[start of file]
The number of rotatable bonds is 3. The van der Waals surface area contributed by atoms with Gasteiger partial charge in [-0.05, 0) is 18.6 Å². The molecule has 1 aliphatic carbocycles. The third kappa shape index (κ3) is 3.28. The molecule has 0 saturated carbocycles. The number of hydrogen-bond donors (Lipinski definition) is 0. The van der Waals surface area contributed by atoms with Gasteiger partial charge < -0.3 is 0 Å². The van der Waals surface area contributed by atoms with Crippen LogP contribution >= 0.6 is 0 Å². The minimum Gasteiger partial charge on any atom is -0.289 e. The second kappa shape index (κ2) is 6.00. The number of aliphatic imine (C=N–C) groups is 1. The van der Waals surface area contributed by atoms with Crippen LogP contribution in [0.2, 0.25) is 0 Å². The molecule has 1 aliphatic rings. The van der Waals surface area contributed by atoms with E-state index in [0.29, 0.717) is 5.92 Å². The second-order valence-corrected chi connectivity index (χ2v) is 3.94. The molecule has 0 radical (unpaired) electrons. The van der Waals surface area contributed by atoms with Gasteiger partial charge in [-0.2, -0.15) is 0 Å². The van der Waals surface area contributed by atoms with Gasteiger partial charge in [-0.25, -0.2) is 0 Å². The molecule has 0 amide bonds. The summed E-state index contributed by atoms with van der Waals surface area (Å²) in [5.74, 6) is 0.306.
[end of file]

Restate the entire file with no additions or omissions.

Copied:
The number of rotatable bonds is 3. The van der Waals surface area contributed by atoms with Gasteiger partial charge in [-0.05, 0) is 18.6 Å². The molecule has 1 aliphatic carbocycles. The third kappa shape index (κ3) is 3.28. The molecule has 0 saturated carbocycles. The number of hydrogen-bond donors (Lipinski definition) is 0. The van der Waals surface area contributed by atoms with Gasteiger partial charge < -0.3 is 0 Å². The van der Waals surface area contributed by atoms with Crippen LogP contribution >= 0.6 is 0 Å². The minimum Gasteiger partial charge on any atom is -0.289 e. The second kappa shape index (κ2) is 6.00. The number of aliphatic imine (C=N–C) groups is 1. The van der Waals surface area contributed by atoms with Crippen LogP contribution in [0.2, 0.25) is 0 Å². The molecule has 1 aliphatic rings. The van der Waals surface area contributed by atoms with E-state index in [0.29, 0.717) is 5.92 Å². The second-order valence-corrected chi connectivity index (χ2v) is 3.94. The molecule has 0 radical (unpaired) electrons. The van der Waals surface area contributed by atoms with Gasteiger partial charge in [-0.2, -0.15) is 0 Å². The van der Waals surface area contributed by atoms with Gasteiger partial charge in [-0.25, -0.2) is 0 Å². The molecule has 0 amide bonds. The summed E-state index contributed by atoms with van der Waals surface area (Å²) in [5.74, 6) is 0.306.